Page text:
The Bhagavad Gita

Often translated as “discipline” or “spiritual path,” yoga is a practice of deliberate, intense devotional engagement that usually involves meditation. (This sense of yoga far exceeds yoga’s usual connotations in the West as a form of exercise). In the Bhagavad Gita, Krishna discusses the yoga of action (karma yoga), in which people learn to rein in their senses and desires so that they can act for the sake of dharma rather than clinging to the fruits of action. Krishna also discusses the yoga of insight or knowledge (samkhya), in which people meditate on the truth of their eternal self’s identity with the formlessness of Brahman in order to banish their ignorance and transcend the cycle of reincarnation upon death.

Yoga Quotes in The Bhagavad Gita

The The Bhagavad Gita quotes below are all either spoken by Yoga or refer to Yoga. For each quote, you can also see the other terms and themes related to it (each theme is indicated by its own dot and icon, like this one:
Detachment and Dharma Theme Icon
). Note: all page numbers and citation info for the quotes below refer to the Penguin edition of The Bhagavad Gita published in 2008.
Discourse 2 Quotes

Your authority is
in action alone,
and never
in its fruits;
motive should never be
in the fruits of action,
nor should you cling
to inaction.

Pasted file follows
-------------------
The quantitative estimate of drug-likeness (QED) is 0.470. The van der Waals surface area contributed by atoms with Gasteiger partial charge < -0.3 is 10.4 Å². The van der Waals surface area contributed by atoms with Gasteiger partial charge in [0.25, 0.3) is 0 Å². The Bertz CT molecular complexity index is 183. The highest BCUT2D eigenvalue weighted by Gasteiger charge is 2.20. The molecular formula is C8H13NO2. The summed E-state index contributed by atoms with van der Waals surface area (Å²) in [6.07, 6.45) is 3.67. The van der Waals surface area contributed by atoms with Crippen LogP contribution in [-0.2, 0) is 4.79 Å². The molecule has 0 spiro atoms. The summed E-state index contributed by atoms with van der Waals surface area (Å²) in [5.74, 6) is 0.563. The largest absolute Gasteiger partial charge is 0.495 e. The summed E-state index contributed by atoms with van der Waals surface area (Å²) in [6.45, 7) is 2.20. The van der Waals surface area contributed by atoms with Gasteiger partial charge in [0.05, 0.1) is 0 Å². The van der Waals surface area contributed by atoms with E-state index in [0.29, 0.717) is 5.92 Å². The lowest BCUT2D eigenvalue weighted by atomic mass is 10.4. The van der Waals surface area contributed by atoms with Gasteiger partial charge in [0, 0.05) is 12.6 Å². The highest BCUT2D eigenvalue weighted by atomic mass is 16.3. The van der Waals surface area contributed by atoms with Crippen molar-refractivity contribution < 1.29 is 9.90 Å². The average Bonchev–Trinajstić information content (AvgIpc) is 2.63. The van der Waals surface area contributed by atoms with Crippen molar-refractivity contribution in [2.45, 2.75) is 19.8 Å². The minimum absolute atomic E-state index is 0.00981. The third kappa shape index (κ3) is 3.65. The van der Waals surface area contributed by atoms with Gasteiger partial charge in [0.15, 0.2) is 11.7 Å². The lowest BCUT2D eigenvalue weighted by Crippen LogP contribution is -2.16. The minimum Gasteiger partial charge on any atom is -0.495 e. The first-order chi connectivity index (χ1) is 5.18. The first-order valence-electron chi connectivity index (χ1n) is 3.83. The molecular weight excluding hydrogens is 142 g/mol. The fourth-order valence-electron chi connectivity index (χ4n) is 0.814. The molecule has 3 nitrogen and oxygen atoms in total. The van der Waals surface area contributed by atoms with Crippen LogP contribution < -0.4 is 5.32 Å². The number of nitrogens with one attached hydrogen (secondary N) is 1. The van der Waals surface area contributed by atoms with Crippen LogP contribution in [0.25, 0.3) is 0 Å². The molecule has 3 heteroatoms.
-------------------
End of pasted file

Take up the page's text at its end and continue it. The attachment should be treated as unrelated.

Abiding in yoga,
engage in actions!
Let go of clinging,
and let fulfilment
and frustration
be the same;
for it is said
yoga is equanimity.

Related Characters: Krishna (speaker), Arjuna
Page Number: 29
Explanation and Analysis:
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Discourse 11 Quotes

Your Majesty,
when he said this,
Hari, the great lord
of yoga,
showed to Arjuna
the Son of Pritha
his highest,
most powerful, form.

Related Characters: Sanjaya (speaker), Arjuna, Krishna, Dhritarashtra
Page Number: 126
Explanation and Analysis:
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Discourse 18 Quotes

The poets know
that the leaving aside
of action based on desire
is renunciation;
and the clear-sighted see
that the giving up
of all fruit of such action
is called letting go.

Related Characters: Krishna (speaker), Arjuna
Page Number: 184
Explanation and Analysis:
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Yoga Term Timeline in The Bhagavad Gita

The timeline below shows where the term Yoga appears in The Bhagavad Gita. The colored dots and icons indicate which themes are associated with that appearance.
Discourse 2
Forms of Worship Theme Icon
...Arjuna his insights in terms of samkhya and will now explain them in terms of yoga (the practice of deliberate, intense devotional engagement that often involves meditation). This yoga wastes neither... (full context)
Detachment and Dharma Theme Icon
Reincarnation and the Self Theme Icon